Sister Spit at CIMMfest

Sister Spit at CIMMfest

Traveling group of queer writers bring magical night to Chicago.

Sister Spit 2012

By Joey Grant

Every last pew at the Wicker Park Art Center was buzzing with Chicago queers anticipating the traveling showcase of writers, Sister Spit. The crowd had good reason, considering the stellar lineup of Dorothy Allison, Mx Justin Vivian Bond, Edie Fake, Brontez Purnell, Erin Markey, Cassie J. Sneider, and founder/host Michelle Tea. One after another, each reading and performance was an incredible display of talent: readings, slideshows, and singing all made it to the stage. Each performer was dripping with emotion and talent, and as an audience member, it was very special to witness such a vast array of queer artists. Michelle Tea, bursting with energy, shined as bright and proud while she guided us on a tour of Sister Spit’s inspiring authors.

Erin Markey a Brooklyn-based writer and performer graced the stage twice, delivering two stellar performances. Markey has garnered attention for her feminist take on the musical and is best known for her solo piece, Puppy Love: A Stripper’s Tail and her play, The Dardy Family Homes Movies by Stephen Soundheim by Erin Markey. On Saturday, her two performances showed Chicago she is truly a multifaceted and talented artist.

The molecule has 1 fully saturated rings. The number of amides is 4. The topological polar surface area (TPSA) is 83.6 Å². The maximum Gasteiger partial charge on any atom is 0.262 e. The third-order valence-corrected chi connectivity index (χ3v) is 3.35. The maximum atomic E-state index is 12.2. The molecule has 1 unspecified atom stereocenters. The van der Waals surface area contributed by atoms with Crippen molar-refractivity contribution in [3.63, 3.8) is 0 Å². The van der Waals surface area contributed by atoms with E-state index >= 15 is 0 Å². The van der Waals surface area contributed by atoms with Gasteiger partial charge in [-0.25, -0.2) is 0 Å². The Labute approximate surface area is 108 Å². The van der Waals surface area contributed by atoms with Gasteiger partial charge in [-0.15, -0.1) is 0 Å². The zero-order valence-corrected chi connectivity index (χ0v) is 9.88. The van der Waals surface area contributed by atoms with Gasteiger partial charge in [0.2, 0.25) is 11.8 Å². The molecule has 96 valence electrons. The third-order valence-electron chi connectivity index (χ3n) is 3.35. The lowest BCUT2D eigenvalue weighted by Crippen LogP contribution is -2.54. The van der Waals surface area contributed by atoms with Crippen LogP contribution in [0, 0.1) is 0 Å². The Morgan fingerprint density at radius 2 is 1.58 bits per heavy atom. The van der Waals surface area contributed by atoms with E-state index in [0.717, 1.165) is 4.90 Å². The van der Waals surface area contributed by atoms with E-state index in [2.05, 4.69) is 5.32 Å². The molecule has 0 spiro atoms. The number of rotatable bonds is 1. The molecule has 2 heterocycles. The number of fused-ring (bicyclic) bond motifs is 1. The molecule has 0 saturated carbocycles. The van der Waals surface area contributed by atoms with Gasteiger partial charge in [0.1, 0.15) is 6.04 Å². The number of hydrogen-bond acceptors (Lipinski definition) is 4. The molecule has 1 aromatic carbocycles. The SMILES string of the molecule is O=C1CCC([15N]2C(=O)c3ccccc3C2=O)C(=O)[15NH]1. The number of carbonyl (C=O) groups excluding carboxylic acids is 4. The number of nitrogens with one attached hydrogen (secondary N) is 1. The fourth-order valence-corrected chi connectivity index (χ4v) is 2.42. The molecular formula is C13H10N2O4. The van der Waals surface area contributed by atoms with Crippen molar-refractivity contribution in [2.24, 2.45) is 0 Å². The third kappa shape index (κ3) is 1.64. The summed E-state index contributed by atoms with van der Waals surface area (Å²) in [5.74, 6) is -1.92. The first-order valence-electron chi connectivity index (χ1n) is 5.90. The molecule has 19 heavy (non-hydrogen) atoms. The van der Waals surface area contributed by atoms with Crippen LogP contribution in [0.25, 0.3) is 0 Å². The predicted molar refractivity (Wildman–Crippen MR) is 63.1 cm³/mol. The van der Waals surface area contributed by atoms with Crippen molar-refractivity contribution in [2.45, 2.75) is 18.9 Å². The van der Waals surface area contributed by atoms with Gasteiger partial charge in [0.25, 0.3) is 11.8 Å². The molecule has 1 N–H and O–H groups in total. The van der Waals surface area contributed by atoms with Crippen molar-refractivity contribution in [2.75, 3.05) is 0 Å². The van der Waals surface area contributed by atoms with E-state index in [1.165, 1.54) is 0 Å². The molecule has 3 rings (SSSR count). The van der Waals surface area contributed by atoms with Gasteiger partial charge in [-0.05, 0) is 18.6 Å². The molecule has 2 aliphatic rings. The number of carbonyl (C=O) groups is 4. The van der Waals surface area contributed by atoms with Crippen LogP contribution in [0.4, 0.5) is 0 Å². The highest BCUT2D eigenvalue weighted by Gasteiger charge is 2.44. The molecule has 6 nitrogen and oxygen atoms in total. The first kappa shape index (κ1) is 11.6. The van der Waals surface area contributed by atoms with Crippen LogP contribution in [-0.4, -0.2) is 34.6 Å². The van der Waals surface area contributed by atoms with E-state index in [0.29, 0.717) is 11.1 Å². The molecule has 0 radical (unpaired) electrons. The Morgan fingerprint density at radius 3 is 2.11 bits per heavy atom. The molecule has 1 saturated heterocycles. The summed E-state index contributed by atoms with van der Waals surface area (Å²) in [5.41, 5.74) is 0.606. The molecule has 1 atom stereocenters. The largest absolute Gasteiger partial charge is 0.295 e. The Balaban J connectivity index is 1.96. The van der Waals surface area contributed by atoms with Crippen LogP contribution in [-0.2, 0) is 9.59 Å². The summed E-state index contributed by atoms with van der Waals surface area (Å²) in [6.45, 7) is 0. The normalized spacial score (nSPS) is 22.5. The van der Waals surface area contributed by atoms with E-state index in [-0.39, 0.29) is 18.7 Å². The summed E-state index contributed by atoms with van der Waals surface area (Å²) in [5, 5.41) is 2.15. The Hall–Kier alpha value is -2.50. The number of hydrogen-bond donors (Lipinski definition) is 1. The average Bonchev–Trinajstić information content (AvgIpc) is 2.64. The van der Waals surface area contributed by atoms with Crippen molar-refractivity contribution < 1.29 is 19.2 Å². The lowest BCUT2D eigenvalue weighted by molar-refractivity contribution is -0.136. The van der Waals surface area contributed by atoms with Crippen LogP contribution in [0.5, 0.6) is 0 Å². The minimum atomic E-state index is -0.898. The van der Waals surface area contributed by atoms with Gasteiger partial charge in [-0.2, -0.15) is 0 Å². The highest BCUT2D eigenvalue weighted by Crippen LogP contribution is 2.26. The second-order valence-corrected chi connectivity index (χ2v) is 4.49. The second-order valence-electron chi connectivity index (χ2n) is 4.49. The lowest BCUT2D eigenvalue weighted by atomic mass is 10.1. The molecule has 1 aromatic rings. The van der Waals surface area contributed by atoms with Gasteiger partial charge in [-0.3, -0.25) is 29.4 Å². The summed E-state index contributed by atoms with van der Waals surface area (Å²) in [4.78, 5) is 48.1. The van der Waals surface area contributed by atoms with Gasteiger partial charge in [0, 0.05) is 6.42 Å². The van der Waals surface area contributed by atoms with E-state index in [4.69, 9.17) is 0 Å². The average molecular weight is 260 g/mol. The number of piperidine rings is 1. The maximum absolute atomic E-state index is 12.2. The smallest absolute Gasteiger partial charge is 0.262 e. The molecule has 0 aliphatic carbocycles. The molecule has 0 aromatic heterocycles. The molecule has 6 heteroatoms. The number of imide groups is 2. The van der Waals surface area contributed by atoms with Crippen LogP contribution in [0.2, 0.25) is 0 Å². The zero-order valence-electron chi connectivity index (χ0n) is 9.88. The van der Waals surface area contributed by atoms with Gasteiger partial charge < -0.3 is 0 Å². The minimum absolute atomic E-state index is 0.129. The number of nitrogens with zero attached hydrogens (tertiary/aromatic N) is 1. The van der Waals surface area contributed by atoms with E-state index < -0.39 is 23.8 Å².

Mx Justin Vivian Bond, a true force and living legend, brought comedy, insight and music to the stage. Bond’s mere presence in the room filled it with energy and a feeling of personal intimacy. V read an excerpt from Tango: My Childhood Backwards and in High Heels which was funny and brutally honest. Midway through v’s reading, paused and brought up the power of language and how it must evolve to be inclusive and modern. After noticing a piano near the stage, the audience was graced with a song from v’s most recent album, Dendrophile.

Dorothy Allison read an emotional story, “River of Names” from Trash, a collection of short stories released in 1988. “River of Names” was about communication between lovers of vastly different backgrounds. The story described the struggle in silencing your past while simultaneously coping with years of horrific abuse. Switching between the present and past, Allison revealed the true injustices bestowed upon her childhood, while leaving her partner partially in the dark. She read the story with passion and left the audience in tearful awe.

Edie Fake, a Chicago-based performer and illustrator, showed a series of illustrations while narrating each slide. Fake’s work includes Gaylord Phoenix, the food fetish zine Foie Gras, comic Rico McTaco and the recently completed zine Unisex. More information on Edie can be found here


Brontez Purnll, creator of the zine Fag School, read an expert from “Johnny, Would You Love Me If My Dick Were Bigger? (Diary of An American Waiter Bored At Work).” The story was funny and painted an honest picture of a waiter living in San Francisco who is dealing with self-image and sexual expectations.

Cassie J. Sneider read a story about working for a brief time as a waitress working in a Men’s Club. You can find more of her readings and videos at her blog here.

Slam poet Kit Yan delivered a passionate poem about a sexual encounter. Kit is well know for his appearance in HBO’s Asians Aloud, and has toured with “Good Asian Drivers” across Universities throughout the world.

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Posted in Slidebar, The Qu

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